Understanding Physical Climate Risks and Opportunities: New practical guidance for investors launched

Understanding Physical Climate Risks and Opportunities: New practical guidance for investors launched

By Robin Hamaker-Taylor

Acclimatise has led the development of a new guidance document on physical risk assessments for investors. Developed with the Institutional Investors Group on Climate Change (IIGCC), the guidance collates good practice for physical risk assessments across the stages of a typical risk assessment process. The Understanding Physical Climate Risks and Opportunities guidance was developed over the last year, in close conjunction with IIGCC staff, leading investors, and Dr Rory Sullivan of Chronos Sustainability.

Download the full guidance here

The guidance helps investors understand physical climate risks and how they are measured. It also provides investors with practical guidance on how they can begin to analyse, assess and manage the risks and opportunities presented by physical climate hazards.

Written specifically with investors in mind, the guidance can be used without prior climate expertise. Examples of how peers have conducted physical risk assessments and processes are included throughout, and investors are provided with 20 key questions to help them to plan their assessments or sense-check what they have already done.

Report author and Acclimatise consultant, Robin Hamaker-Taylor talks through what the report covers.

Why does physical climate risk matter to investors?

The Earth’s climate has already warmed by approximately 1.0°C above pre-industrial levels, according to the IPCC. Current trajectories show temperatures are expected to rise by 3.2°C by the end of the century, even if all current unconditional commitments under the Paris Agreement are implemented, according to the UN Environment Programme.

More frequent and more extreme weather and climate events, as well as gradual shifts in rainfall patterns, temperature, sea levels, sea ice and glacial retreat, are some of the changes already underway. Physical risks are here now and will continue to unfold, with financial implications throughout the investment chain.

Many asset owners and managers recognise climate change as one of the largest systemic risks to their investment portfolios. To date, however, relatively little attention has been paid to how institutional investors might assess and report on the physical risks and opportunities arising from climate change. This is despite a growing evidence base demonstrating the economic consequences of increasingly severe climate change.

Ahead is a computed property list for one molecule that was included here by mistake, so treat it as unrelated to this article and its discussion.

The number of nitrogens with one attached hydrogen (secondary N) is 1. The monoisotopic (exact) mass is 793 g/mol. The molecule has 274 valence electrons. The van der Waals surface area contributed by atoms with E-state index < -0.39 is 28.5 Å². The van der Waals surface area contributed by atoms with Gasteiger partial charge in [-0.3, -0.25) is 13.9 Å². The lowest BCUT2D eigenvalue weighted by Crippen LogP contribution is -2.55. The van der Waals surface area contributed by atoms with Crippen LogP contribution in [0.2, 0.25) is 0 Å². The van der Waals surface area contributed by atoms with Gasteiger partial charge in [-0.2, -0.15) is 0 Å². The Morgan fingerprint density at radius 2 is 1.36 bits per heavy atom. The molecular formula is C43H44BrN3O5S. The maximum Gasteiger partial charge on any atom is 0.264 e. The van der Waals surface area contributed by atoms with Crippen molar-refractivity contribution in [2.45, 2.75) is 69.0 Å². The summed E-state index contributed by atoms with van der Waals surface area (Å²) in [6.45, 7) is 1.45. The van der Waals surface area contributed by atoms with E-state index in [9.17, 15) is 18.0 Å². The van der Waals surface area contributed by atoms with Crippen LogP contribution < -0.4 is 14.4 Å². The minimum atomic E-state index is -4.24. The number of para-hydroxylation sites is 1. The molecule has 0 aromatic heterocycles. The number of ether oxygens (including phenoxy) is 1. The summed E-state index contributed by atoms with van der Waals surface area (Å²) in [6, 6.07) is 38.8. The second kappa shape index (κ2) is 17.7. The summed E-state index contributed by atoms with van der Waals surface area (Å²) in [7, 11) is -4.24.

“As a changing climate alters the fabric of economies, societies and environments across the world, it pays to be prepared,” said John Firth, CEO, Acclimatise. “The investors that can act now to both manage physical climate risks and grasp the opportunities to invest in resilience stand to be in the most secure position in the long-term. This guidance acts as a first step to achieving this.”

What does the report cover?

The newly published guidance will help investors to:

  • Better understand the investment implications – both risks and opportunities – resulting from the physical impacts of climate change.
  • Take practical steps to identify, assess and manage climate-related physical risks across their portfolios, through the approaches covered in the guidance.
  • Identify ways to invest in solutions that support greater resilience to climate change as well protecting investments from physical-climate related risks. Both approaches are key to strengthening broader societal adaptation to climate change.
  • Draw on additional available tools and data sources in identifying and assessing specific risks, and opportunities, across different asset classes.

The guidance document provides a comprehensive overview of physical climate risk assessment and management, including the following chapters:

  • Review of physical climate risks and how are they measured;
  • Chapters which follow the steps of a physical risk assessment:
    • Understanding the context
    • Setting the objectives and scope
    • Physical climate risk assessment variable selection (timescale, scenarios);
  • Analysis of physical climate risk-related opportunities; and
  • Monitoring, management and reportingof physical climate risks.

Download the guidance here


About the Author